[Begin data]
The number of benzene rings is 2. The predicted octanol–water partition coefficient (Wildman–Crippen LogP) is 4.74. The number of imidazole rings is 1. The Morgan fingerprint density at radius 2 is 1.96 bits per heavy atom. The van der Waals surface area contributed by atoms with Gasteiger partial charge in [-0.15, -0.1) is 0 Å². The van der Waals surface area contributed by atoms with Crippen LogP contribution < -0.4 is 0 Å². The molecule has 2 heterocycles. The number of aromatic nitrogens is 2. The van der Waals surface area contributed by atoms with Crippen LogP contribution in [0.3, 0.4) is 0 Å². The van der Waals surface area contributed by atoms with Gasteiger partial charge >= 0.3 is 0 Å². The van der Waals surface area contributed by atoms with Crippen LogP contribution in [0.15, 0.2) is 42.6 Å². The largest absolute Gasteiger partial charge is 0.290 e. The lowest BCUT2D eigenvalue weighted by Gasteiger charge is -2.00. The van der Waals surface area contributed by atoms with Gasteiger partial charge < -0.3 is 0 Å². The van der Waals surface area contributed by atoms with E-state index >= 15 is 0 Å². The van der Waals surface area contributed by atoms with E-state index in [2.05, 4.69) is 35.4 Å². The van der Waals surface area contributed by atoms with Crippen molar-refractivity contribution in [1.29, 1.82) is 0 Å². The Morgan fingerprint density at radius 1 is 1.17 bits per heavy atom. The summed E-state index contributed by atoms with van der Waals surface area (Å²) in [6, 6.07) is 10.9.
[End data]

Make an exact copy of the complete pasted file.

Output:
The number of benzene rings is 2. The predicted octanol–water partition coefficient (Wildman–Crippen LogP) is 4.74. The number of imidazole rings is 1. The Morgan fingerprint density at radius 2 is 1.96 bits per heavy atom. The van der Waals surface area contributed by atoms with Gasteiger partial charge in [-0.15, -0.1) is 0 Å². The van der Waals surface area contributed by atoms with Crippen LogP contribution < -0.4 is 0 Å². The molecule has 2 heterocycles. The number of aromatic nitrogens is 2. The van der Waals surface area contributed by atoms with Crippen LogP contribution in [0.3, 0.4) is 0 Å². The van der Waals surface area contributed by atoms with Gasteiger partial charge >= 0.3 is 0 Å². The van der Waals surface area contributed by atoms with Crippen LogP contribution in [0.15, 0.2) is 42.6 Å². The largest absolute Gasteiger partial charge is 0.290 e. The lowest BCUT2D eigenvalue weighted by Gasteiger charge is -2.00. The van der Waals surface area contributed by atoms with Gasteiger partial charge < -0.3 is 0 Å². The van der Waals surface area contributed by atoms with E-state index >= 15 is 0 Å². The van der Waals surface area contributed by atoms with E-state index in [2.05, 4.69) is 35.4 Å². The van der Waals surface area contributed by atoms with Crippen molar-refractivity contribution in [1.29, 1.82) is 0 Å². The Morgan fingerprint density at radius 1 is 1.17 bits per heavy atom. The summed E-state index contributed by atoms with van der Waals surface area (Å²) in [6, 6.07) is 10.9.